The Space Force might have become a reality, but the U.S. Air Force is closer than any other branch to getting a futuristic weapon.

Last November, the Air Force tested the X-61A Gremlin Air Vehicle. A remotely-piloted aircraft (RPA), the Gremlin is designed to be used in mass and to be deployed from a C-130A aircraft.

More specifically, the Gremlins are aimed at overwhelming the defenses of an enemy; they also provide intelligence, surveillance, and reconnaissance (ISR), electronic warfare (EW), signals intelligence (SIGINT), and strike capabilities to commanders.

A Gremlins air vehicle participates in a flight test at Dugway Proving Ground, Utah, in November 2019. (U.S. Defense Advanced Research Projects Agency).

The final test, which took place at Dugway Proving Ground, Utah, lasted for almost two hours. The combined Dynetics, a tech firm that won the Gremlin contract back in 2018, and the Defense Advanced Research Projects Agency (DARPA) team that is overseeing the project managed to test several functions of the Gremlin.

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The RPA, however, crashed and was completely destroyed during the recovery process of the test (a mechanical failure prevented the main parachute, which is intended to assist the RPA in its landing, from deploying properly).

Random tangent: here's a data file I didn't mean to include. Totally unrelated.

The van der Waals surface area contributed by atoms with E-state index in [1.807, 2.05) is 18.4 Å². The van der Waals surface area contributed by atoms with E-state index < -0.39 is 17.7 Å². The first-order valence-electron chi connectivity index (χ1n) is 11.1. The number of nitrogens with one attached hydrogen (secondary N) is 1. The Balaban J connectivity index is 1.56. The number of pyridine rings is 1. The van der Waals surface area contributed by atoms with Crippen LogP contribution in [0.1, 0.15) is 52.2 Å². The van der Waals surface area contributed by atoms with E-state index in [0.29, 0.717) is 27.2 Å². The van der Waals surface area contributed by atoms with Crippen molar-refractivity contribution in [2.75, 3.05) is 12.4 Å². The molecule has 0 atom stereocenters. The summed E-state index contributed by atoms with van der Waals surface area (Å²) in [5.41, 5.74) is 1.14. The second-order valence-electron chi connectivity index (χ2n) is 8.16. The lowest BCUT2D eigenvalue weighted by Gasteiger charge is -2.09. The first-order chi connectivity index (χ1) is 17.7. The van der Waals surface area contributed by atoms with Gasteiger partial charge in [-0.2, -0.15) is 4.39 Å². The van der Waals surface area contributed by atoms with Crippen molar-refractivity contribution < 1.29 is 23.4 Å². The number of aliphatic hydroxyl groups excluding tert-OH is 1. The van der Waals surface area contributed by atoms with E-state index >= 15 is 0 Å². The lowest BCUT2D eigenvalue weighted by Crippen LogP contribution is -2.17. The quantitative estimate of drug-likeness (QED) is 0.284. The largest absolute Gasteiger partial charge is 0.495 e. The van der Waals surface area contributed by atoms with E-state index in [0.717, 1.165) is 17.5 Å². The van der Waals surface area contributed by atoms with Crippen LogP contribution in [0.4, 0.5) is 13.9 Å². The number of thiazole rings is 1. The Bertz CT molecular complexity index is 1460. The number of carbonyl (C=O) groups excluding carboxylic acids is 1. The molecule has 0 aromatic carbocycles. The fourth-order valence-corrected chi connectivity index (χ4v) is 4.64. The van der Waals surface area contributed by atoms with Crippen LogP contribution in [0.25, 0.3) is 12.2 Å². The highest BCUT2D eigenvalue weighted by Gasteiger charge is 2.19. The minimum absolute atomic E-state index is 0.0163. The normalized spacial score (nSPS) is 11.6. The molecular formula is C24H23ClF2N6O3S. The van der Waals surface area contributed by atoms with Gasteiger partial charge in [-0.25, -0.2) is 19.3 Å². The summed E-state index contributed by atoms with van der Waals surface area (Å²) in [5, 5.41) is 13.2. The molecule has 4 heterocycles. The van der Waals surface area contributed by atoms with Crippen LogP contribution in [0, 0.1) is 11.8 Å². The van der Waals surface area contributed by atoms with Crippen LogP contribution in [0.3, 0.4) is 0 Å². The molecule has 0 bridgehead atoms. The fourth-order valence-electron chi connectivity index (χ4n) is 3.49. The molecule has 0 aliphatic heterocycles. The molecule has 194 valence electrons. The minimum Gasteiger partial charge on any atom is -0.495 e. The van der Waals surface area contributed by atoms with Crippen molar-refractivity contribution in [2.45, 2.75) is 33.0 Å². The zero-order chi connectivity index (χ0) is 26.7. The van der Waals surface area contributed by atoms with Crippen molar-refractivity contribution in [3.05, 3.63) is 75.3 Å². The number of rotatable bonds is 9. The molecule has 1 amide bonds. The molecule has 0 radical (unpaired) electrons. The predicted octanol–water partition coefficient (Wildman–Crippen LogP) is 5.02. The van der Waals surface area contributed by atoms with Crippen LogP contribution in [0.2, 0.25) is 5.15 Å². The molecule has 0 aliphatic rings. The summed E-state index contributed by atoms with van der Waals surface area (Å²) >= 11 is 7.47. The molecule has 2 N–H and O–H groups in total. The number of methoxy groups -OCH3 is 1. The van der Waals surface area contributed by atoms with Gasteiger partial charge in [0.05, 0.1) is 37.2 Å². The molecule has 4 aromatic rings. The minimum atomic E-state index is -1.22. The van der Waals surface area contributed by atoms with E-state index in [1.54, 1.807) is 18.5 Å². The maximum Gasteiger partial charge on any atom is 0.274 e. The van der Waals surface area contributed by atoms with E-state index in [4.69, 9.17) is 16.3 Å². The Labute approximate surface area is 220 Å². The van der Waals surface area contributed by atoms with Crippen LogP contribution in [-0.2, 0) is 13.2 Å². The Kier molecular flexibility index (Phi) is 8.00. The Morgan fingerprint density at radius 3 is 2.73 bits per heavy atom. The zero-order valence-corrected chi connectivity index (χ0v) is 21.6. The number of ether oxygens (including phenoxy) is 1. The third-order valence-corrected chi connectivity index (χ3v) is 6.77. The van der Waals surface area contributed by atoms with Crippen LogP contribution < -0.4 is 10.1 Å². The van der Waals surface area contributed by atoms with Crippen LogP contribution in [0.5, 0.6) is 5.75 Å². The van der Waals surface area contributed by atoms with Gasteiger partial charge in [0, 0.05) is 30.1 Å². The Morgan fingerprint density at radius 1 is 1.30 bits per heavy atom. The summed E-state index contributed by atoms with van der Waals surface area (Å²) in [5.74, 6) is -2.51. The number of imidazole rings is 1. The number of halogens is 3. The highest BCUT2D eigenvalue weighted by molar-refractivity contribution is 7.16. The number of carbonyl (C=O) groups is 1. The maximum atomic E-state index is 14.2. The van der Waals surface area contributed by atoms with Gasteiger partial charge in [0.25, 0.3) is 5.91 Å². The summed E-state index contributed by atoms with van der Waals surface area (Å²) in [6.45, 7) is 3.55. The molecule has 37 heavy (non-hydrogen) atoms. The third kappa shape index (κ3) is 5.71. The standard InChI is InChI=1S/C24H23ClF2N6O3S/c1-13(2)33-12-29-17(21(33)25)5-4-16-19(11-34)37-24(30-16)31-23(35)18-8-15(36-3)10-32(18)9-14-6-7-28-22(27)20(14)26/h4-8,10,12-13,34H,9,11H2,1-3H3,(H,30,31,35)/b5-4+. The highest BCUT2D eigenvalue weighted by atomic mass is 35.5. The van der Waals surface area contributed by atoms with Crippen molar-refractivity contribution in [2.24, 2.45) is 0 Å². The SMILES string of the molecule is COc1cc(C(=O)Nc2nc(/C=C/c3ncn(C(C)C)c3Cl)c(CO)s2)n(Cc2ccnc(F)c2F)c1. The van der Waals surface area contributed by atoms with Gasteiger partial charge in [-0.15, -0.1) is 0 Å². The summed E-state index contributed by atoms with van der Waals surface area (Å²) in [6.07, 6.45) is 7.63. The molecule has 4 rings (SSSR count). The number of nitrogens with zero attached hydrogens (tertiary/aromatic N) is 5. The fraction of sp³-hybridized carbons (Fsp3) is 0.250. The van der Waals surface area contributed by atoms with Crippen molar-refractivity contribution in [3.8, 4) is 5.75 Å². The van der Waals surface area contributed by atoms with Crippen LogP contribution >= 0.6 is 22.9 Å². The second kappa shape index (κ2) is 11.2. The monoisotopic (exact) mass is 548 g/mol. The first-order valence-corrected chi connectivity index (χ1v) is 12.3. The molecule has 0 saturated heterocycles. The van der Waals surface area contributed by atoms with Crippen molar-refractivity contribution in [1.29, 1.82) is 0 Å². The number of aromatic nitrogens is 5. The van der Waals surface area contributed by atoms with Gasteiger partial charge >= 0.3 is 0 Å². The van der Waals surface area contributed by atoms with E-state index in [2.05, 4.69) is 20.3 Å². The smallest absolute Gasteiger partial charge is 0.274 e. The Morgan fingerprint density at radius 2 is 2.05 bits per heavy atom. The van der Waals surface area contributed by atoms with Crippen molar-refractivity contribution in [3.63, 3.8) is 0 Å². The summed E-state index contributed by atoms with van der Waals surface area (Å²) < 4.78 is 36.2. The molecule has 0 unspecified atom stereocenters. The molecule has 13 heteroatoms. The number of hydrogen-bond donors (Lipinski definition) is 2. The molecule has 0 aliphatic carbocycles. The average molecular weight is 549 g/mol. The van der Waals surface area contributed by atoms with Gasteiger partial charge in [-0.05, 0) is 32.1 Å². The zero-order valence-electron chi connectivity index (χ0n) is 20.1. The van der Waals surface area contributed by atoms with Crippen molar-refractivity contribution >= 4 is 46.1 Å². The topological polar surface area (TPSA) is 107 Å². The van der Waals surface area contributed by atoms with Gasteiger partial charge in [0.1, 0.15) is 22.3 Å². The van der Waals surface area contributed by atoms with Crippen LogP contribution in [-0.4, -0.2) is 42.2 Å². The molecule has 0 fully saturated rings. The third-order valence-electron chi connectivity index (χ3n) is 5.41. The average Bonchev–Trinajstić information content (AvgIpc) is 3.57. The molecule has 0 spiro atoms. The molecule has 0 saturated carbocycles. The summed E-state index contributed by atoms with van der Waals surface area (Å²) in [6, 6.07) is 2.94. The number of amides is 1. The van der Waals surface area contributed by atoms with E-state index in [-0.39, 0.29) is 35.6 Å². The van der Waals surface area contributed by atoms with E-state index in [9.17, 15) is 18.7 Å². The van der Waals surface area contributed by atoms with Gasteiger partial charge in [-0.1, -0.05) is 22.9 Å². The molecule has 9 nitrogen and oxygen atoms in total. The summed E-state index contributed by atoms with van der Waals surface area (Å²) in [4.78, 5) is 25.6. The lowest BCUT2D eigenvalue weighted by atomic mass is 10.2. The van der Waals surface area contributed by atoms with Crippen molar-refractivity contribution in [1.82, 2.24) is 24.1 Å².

In a press interview, Tim Keeter, the Gremlin program management for Dynetics, said that the test gives the team “a lot of confidence going forward that this vehicle can fly where it’s supposed to fly, how it’s supposed to fly. Now the team can be principally focused on the other portion of our program plan … which is to successfully rendezvous with a C-130, dock with our docking system … and safely recover the vehicle.”

One of the four prototypes (Dynetics).

When the Gremlin becomes operational it will enhance the ability of the Air Force to gain the-vital-to-win-a-war (or not lose one) air superiority in a future conflict.

According to DARPA’s description, the Gremlins were “named for the imaginary, mischievous imps that became the good luck charms of many British pilots during World War II. [T]he program envisions launching groups of UASs from existing large aircraft such as bombers or transport aircraft—as well as from fighters and other small, fixed-wing platforms—while those planes are out of range of adversary defenses. When the gremlins complete their mission, a C-130 transport aircraft would retrieve them in the air and carry them home, where ground crews would prepare them for their next use within 24 hours.”

Back in 2018, Dynetics won a $38.6 million, 21-month contract for the third phase of the Gremlin project, which focuses on how the RPAs are recovered mid-air by C-130s.

The recovery part is key since the Gremlins are intended to be reusable.

“If I have an expendable vehicle, at some point I’m not going to want to be able to use those things because they’re just too expensive,” added Keeter. “But if I can recover them and then amortize the cost of that vehicle over 10 or 20 or 30 sorties, maybe there’s a bend in the curve somewhere that really will allow us to benefit from these smaller, more affordable, attritable [remotely-piloted aircraft] systems.”